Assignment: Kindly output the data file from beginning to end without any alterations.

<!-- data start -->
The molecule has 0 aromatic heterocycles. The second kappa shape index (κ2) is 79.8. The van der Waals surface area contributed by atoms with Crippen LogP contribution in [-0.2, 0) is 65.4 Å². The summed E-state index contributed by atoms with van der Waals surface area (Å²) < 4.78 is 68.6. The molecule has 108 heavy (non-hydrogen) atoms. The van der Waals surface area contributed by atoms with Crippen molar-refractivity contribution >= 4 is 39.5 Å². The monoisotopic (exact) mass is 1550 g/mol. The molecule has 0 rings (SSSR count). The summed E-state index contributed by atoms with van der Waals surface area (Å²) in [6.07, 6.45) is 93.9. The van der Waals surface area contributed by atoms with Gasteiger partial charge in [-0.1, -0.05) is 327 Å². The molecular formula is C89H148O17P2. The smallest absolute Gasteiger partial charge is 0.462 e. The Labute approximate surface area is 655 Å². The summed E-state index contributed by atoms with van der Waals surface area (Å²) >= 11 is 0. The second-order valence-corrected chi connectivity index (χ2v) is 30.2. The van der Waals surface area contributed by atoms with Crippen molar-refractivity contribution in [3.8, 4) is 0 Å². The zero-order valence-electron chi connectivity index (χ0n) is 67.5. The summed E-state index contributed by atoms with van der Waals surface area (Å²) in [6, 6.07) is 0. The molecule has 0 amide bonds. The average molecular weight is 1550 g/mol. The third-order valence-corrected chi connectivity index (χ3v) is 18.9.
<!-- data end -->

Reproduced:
The molecule has 0 aromatic heterocycles. The second kappa shape index (κ2) is 79.8. The van der Waals surface area contributed by atoms with Crippen LogP contribution in [-0.2, 0) is 65.4 Å². The summed E-state index contributed by atoms with van der Waals surface area (Å²) < 4.78 is 68.6. The molecule has 108 heavy (non-hydrogen) atoms. The van der Waals surface area contributed by atoms with Crippen molar-refractivity contribution >= 4 is 39.5 Å². The monoisotopic (exact) mass is 1550 g/mol. The molecule has 0 rings (SSSR count). The summed E-state index contributed by atoms with van der Waals surface area (Å²) in [6.07, 6.45) is 93.9. The van der Waals surface area contributed by atoms with Gasteiger partial charge in [-0.1, -0.05) is 327 Å². The molecular formula is C89H148O17P2. The smallest absolute Gasteiger partial charge is 0.462 e. The Labute approximate surface area is 655 Å². The summed E-state index contributed by atoms with van der Waals surface area (Å²) >= 11 is 0. The second-order valence-corrected chi connectivity index (χ2v) is 30.2. The van der Waals surface area contributed by atoms with Crippen molar-refractivity contribution in [3.8, 4) is 0 Å². The zero-order valence-electron chi connectivity index (χ0n) is 67.5. The summed E-state index contributed by atoms with van der Waals surface area (Å²) in [6, 6.07) is 0. The molecule has 0 amide bonds. The average molecular weight is 1550 g/mol. The third-order valence-corrected chi connectivity index (χ3v) is 18.9.